In the United States, 98 percent of adults have been infected with the chickenpox virus and are at risk for shingles.
Did you know that shingles can occur only in people who have had chickenpox? After you've had chickenpox, the virus lies inactive in nerve tissue near your spinal cord and brain. Years later, the virus might reactivate.
Q: What are the symptoms?
A: The first sign of shingles is often burning or tingling pain, or itch, in one particular location on only one side of the body.
After several days or a week, a rash of fluid-filled blisters, similar to chickenpox, appears in one area on one side of the body. Other symptoms of shingles may include fever, headache, chills and upset stomach.
Q: Can shingles be passed on to others?
A: Actually, yes. A person with a shingles rash can pass the virus to someone who has never had chickenpox if it enters their respiratory system or gets on their mucous membranes. The person will develop chickenpox, not shingles. The person must come into direct contact with the open sores of the shingles rash during the blistering phase.
Q: How does one know when to see a doctor?
A: Contact your doctor promptly if you suspect shingles, but especially in the following situations:
- The pain and rash occur near an eye. If left untreated, this infection can lead to permanent eye damage.
- You're 50 or older, which increases your risk of complications.
- You or someone in your family has a weakened immune system (due to cancer, medications or chronic illness).
- The rash is widespread and painful.
Q: What is the treatment for shingles?
A: Starting antiviral medicine in the first few days can help your rash heal faster and be less painful. So if you think you may have shingles, see your doctor right away. Also, good home care can help you feel better faster. Take care of any skin sores, and keep them clean. Take your medicines as directed.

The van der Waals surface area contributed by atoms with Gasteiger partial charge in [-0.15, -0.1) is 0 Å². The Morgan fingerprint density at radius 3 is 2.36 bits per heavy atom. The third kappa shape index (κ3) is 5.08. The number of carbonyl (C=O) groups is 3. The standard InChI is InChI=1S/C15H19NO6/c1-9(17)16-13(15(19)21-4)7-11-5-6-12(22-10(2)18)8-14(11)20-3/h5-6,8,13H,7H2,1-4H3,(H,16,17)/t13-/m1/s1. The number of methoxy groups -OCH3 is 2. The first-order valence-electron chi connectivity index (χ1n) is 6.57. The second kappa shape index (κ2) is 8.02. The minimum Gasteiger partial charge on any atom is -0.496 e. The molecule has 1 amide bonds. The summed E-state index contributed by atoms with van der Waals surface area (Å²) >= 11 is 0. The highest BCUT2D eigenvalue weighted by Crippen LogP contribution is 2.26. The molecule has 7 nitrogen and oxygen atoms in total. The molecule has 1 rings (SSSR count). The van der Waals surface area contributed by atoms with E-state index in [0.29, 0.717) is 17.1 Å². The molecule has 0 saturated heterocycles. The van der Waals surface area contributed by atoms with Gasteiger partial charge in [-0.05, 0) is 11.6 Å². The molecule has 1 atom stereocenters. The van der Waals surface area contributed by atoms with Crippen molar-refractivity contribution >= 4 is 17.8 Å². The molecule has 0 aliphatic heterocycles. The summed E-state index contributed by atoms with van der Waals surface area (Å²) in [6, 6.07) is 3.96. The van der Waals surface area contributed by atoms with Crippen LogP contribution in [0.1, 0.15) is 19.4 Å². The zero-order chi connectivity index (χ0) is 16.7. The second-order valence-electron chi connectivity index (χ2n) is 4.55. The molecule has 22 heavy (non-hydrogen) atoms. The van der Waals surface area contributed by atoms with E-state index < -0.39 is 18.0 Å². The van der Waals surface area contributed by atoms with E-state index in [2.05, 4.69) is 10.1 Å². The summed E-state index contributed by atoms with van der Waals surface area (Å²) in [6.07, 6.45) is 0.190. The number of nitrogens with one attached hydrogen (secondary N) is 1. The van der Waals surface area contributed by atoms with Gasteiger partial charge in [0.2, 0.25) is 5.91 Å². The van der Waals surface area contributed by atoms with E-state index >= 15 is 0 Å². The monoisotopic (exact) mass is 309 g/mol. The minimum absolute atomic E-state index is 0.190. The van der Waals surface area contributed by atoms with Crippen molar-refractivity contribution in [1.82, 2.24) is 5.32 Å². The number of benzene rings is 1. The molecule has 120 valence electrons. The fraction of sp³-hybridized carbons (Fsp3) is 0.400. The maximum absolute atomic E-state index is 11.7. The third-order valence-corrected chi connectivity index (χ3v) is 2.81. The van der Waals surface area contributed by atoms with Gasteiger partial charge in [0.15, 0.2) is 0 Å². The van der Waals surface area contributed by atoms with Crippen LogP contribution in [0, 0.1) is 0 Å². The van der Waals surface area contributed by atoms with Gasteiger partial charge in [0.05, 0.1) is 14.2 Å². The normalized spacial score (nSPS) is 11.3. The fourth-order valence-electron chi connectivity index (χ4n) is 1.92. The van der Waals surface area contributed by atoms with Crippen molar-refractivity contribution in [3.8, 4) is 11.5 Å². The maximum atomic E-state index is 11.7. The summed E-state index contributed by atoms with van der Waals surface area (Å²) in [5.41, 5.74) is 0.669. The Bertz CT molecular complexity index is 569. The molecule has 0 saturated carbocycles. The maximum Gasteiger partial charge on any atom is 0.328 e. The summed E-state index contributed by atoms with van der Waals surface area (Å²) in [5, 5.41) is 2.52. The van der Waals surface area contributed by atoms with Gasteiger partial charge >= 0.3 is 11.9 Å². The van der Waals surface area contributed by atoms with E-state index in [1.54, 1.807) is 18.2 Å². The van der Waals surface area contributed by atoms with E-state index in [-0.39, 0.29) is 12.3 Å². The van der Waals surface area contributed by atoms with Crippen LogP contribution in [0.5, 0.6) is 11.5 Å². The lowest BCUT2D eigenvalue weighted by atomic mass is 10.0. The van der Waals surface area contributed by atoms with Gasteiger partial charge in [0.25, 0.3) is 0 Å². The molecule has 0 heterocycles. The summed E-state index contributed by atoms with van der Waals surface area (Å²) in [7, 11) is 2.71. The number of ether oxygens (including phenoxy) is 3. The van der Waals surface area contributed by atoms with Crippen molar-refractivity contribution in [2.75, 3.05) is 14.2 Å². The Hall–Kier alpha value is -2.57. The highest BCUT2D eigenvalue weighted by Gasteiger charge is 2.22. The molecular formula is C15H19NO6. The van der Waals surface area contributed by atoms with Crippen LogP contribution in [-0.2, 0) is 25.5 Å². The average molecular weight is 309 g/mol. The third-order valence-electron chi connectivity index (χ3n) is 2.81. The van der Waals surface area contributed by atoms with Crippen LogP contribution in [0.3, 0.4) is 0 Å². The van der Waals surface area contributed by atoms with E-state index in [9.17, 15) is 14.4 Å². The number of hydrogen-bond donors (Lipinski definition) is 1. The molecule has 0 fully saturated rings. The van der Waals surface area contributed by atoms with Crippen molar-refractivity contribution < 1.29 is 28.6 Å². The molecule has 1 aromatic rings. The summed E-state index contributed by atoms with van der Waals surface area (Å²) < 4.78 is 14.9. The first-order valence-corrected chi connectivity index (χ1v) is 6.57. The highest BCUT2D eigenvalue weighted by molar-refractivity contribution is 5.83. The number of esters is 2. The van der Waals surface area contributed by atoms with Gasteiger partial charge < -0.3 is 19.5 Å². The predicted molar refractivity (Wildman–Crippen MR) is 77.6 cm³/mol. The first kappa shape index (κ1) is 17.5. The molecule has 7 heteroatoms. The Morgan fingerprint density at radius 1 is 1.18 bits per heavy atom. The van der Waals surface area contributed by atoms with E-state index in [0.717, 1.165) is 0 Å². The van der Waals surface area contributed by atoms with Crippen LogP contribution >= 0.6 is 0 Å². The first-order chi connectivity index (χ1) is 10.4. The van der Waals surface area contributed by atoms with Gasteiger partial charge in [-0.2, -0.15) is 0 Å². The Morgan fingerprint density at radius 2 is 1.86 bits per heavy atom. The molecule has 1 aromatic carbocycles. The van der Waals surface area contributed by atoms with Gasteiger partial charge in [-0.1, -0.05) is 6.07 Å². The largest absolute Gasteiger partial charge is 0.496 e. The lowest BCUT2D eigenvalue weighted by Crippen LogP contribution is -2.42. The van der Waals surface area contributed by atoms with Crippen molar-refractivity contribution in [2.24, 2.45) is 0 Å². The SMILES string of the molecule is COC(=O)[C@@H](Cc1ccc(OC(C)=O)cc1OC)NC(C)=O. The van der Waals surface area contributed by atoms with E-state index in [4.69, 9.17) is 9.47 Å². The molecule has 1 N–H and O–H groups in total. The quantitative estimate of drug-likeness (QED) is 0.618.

Q: Can anything be done to prevent shingles?
A: Two vaccines may help prevent shingles -- the chickenpox (varicella) vaccine and the shingles (varicella-zoster) vaccine. However, the vaccines are used only as a prevention strategy and are not intended to treat people who currently have the disease.
Q: Who is at risk?
A: While anyone who's had chickenpox is at risk, the older you get, the higher your risk. This is because your body can't defend itself against the virus that causes shingles as well as it could when you were younger.
Q: What are the possible complications?
A: For most people, the pain from shingles lessens as the rash heals; but for some people, shingles can lead to more serious health problems such as scarring, bacterial skin infections, decrease or loss of vision or hearing, paralysis on one side of the face, muscle weakness, or long-term nerve pain.
While shingles isn't a life-threatening condition, it can be very painful. Early treatment can help shorten a shingles infection and lessen the chance of complications.
Dr. Oswald Lightsey Mikell, certified by the American Board of Cosmetic Surgery, is the owner of Dermatology Associates of the Lowcountry.